Thursday, June 7, 2012

DC Food Tour 2012: A Speakeasy Easy to Love

Celery-Fennel Shrub at Columbia Room
“D.C.  It’s not that bad.”  That was my brother Paul’s proposed slogan for attracting skeptics to the District.  I’ll be the first to admit for a long time I was one such reluctant visitor, barely holding back my raised eyebrows when Paul would insist that yes, there is great food, vibrant nightlife, and culture in his adopted city.

If there was ever evidence of DC’s arrival, the ColumbiaRoom is it.  A cubby of a bar in the back of über popular watering hole The Passenger, Columbia Room is riding the national wave of interest in craft cocktails with a finesse rivaling San Francisco or the Lower East Side, minus the pretension.

Like most foodie world “secrets”, this one takes some planning- our reservations for four of the twelve coveted bar stools at Columbia were made weeks in advance. And though the eleven pm Saturday night slot we scored is not late for drinking by urban standards, the two and a half hour cocktail performance at Columbia proved a bit challenging arriving as we did on very full stomachs post-dinner. 

Kate, the lead bartender, eased us in with a modern wine cooler of sorts, allowing some room for post dinner digestion before getting on to the serious cocktails. 

Crostini with Quail Egg and Crispy Kale
Round two was a “shrub”, a classic cocktail made with vinegar in place of citrus, the more common acid, to balance a slightly sweet infusion of celery and fennel with notes of black pepper and caraway.  The vinegar was assertive and came as a bit of a shock on the palate, but after a second and third sip the flavors mellowed into what the whole group agreed was a thoroughly enjoyable, if unusual beverage.

Just as interesting as the shrub itself were the long ice cubes, a perfect rectangular block that was the exact height of the highball glass.  Where does one get an ice cube that size, I asked?  Did they have special trays?  Maybe an outsourced company that cut them with high precision equipment?  No, Kate explained, the ice cubes were made by her bearded counterparts behind the bar cut from large blocks of ice using nothing fancier than your garden-variety chain saw.

Even though the focus of Columbia Room is the drinks, they do not let patrons go hungry.  Along with the second course shrub came a simple bite of food- a crostini topped with a fried quail egg and crispy kale was a luscious fatty contrast to the sharp sweet-sour bite of the shrub.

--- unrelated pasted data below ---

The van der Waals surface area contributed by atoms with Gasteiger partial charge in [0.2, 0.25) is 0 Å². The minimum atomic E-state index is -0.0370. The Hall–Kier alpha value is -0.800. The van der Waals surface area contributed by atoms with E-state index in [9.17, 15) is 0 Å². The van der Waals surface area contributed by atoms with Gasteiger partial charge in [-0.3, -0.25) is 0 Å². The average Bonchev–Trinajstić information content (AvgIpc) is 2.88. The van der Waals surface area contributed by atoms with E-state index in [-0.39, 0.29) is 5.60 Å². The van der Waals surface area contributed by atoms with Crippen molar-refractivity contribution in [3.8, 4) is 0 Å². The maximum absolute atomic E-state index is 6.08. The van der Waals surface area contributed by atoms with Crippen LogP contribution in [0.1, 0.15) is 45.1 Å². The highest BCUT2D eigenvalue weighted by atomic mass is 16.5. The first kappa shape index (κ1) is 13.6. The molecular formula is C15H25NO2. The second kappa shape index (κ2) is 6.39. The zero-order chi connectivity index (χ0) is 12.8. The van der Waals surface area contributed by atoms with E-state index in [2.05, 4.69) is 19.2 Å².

Classic Martini
After leaving it up to Kate for course one and two, we were each allowed input into our final drink.  When it was my turn I announced, “I’m a gin drinker.  I like it sour, bitter, fruity, pretty much anyway just not too sweet.”  Kate nodded sagely and without thinking more than a few seconds mixed up a martini.  But this was not the martini we think of today, she explained, as she stirred equal parts Hendricks gin and sweet vermouth with homemade orange bitters in a cocktail shaker.  Occasionally she paused to check the temperature until the thermometer reached a perfect 32°F.  She strained the mixture into a chilled glass and slid it across the counter without any adornment.  It was light and floral, the waft of orange hitting the nose first and then fading seamlessly on the palate when mixed in with the herbal liquors, all sans the burn of your average martini. 

At least, I thought that was our last round of cocktails until one of the bearded bartenders starting working The World’s Largest Cocktail Maker into a back-and-forth frenzy hoisting up over his shoulder.  My arms quivered just watching him.

Snack menu
Kate explained he was making a Ramos Fizz for a patron at the end of the bar.  The problem, she said, was that every time someone ordered this drink the rest of the bar was so intrigued they would end up making another round for all to taste.  Now they prepare by making enough for all twelve at the bar stools plus the bartenders.  Ten minutes of vigorous shaking later, the egg white was as stiff as the top of a lemon meringue pie.  And the drink was just about as tasty.

DC might never have a nightlife as neon bright as New York, it might never be as raucous as New Orleans, but I also don’t think it will ever think as highly of itself as some of these so-called hipper cities.  As for me it is just was well, I like my martini’s straight up without the dash of pretension or spritz of condescension that come with so many artisanal cocktails these days.  At Columbia Room it is just inspired cocktails served up with an unobtrusive garnish of humility. 

Amy Powell is a food and travel writer based in New York City. She is a graduate of Cornell University's School of Hotel Administration and the French Culinary Institute. Follow her on Twitter @amymariepowell

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